Eddie James Woulard lived in a home with his wife, Melody, her mother, Monique Parker Terrell, Monique’s husband, Antwan Terrell, and Melody’s three young children, Raven, Shaquita, and Reshod. On or about November 7, 1999, Woulard was at home along with Monique, Antwan, and the three children. Antwan and Raven were watching television together when Woulard came home. Antwan and Woulard soon began to argue with each other. Raven left the room because she was frightened by the argument. She joined Melody and her siblings in her grandmother’s bedroom.
Raven and the others continued to hear Woulard and Antwan arguing with each other. They then heard a gunshot. Melody went into the room where the two men were and asked Woulard if he shot Antwan. Woulard answered yes and then left the house. The ambulance driver who was called to the house contacted the sheriff’s office to notify the police of the shooting. Officer Martin Milton was in the dispatcher’s office and answered the telephone call.
The ambulance driver informed Officer Milton that he was en route for a possible shooting victim. He gave Officer Milton the address and asked if he would meet him there. Officer Milton agreed and he quickly left to meet the ambulance. He spoke with Melody and from the information she provided him, Officer Milton notified the other on-duty deputies of Woulard’s name, description and a possible destination.
Officer Hill responded to Officer Martin’s call that Woulard may have gone to his sister’s after shooting Antwan. Officer Hill proceeded to that address and saw Woulard in the yard with his sister. Hill testified that Woulard was handing something to his sister. He stepped out of his car and told Woulard that he wanted to talk to him about a shooting. Hill stated that Officer Martin had informed him that Woulard was a suspect in a shooting and was presumed to be armed and dangerous. When Woulard started toward him, Officer Hill stated, “I want the gun.” Woulard answered, “I threw it in the river.”
Woulard was convicted of murder and sentenced to life. On appeal, he argued his statement should have been suppressed. MCOA affirmed.
Woulard claims that this statement should not have been admitted because Officer Hill had not issued him a Miranda warning before asking for the gun. Woulard argues that any conversation between a suspect and a police officer automatically qualifies as an interrogation. He further argues that he was in custody because Officer Hill was looking for him and wanted to question him.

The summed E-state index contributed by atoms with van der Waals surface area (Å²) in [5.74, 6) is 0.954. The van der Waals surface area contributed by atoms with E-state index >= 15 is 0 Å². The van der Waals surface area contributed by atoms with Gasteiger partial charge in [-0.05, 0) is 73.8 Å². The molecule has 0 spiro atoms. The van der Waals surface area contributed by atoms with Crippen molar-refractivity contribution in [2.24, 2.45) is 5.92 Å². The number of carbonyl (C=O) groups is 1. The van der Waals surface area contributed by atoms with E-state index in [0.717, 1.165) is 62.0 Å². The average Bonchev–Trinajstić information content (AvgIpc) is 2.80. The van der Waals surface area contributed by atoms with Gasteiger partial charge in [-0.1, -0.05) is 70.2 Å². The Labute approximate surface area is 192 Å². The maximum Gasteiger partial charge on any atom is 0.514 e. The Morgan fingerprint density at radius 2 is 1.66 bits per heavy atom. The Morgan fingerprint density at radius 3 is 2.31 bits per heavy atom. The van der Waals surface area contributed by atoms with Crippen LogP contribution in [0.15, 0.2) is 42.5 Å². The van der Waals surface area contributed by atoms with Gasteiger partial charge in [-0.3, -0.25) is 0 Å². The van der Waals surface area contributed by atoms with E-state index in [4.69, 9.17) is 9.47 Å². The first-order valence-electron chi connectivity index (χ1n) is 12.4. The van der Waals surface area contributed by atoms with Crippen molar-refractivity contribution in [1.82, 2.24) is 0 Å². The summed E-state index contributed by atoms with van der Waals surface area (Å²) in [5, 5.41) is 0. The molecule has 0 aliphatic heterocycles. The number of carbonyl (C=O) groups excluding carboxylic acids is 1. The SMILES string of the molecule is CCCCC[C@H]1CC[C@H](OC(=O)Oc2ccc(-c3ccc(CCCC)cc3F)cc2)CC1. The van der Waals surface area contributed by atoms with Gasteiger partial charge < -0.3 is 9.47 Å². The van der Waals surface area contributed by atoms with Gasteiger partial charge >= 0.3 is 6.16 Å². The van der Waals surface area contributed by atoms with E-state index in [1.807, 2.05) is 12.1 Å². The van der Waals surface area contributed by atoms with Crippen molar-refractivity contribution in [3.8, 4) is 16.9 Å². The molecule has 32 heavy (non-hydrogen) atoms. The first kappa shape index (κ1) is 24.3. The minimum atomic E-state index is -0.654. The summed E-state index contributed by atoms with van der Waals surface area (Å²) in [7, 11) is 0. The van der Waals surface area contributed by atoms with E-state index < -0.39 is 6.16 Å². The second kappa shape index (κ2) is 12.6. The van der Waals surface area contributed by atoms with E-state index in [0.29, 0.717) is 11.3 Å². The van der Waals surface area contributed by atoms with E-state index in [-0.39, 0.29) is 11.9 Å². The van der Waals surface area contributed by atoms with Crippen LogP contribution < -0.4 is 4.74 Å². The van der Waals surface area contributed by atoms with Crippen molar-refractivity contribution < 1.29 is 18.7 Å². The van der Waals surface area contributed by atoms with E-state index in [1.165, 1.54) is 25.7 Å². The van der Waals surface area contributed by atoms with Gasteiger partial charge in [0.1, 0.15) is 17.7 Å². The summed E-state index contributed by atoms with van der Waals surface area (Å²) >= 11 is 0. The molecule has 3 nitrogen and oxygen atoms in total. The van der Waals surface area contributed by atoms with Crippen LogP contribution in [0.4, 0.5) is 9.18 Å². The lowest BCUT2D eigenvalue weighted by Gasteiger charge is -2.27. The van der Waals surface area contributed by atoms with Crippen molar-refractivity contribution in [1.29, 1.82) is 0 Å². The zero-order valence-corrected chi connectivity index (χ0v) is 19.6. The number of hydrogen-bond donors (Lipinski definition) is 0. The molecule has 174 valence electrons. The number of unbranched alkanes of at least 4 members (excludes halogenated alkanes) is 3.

In a non-custodial setting where interrogation is investigatory in nature (general on-the-scene-investigation), Miranda warnings are not required in order that a defendant’s statements be admissible. Even in this setting, statements must be freely and voluntarily given in order to be admissible.
The issue in this case is whether Woulard was in custody when he made the statements and whether they were freely and voluntarily made. The test for whether a person is in custody is whether a reasonable person would feel he was in custody and depends upon the totality of the circumstances. See Hunt.
The factors to be considered include the place and time of the interrogation, the people present, the amount of force or physical restraint used by the officers, the length and form of the questions, whether the defendant comes to the authorities voluntarily, and what the defendant is told about the situation. The key point in determining whether a person is in custody as defined by Miranda is whether the person is deprived of his freedom of action in any significant manner and if he is aware of such a deprivation.
Applying the above cited case law to the case at bar, it is clear that Woulard was not in custody. Officer Hill and Woulard were standing in Woulard’s sister’s front yard. The only people present were Woulard, Hill, and the sister. Officer Hill had not arrested Woulard, he had not been placed in handcuffs, and he was not even in close physical proximity to Officer Hill; in short, his freedom of action was not significantly restrained.
The circumstances in this case are similar to those presented in Hopkins. In Hopkins, the court stated, before he made the statements, Hopkins was not handcuffed or told he was under arrest by Sergeant Williamson or any other law enforcement officer present at the scene. Under these non-coercive conditions, we hold that Hopkins was not in custody for Miranda purposes.
Also, in Norman v. State, 302 So. 2d 254 (Miss. 1974), the court approved on the scene questions asked by an officer during the investigation of a shooting as actions taken in the interest of security. Officer Hill told Woulard that he wanted the gun as part of his on the scene investigation of the shooting and in the interest of safety. Hill had prior knowledge that Woulard was suspected in a shooting. Officer Hill’s statement was an action taken in furtherance of security and did not amount to custodial interrogation.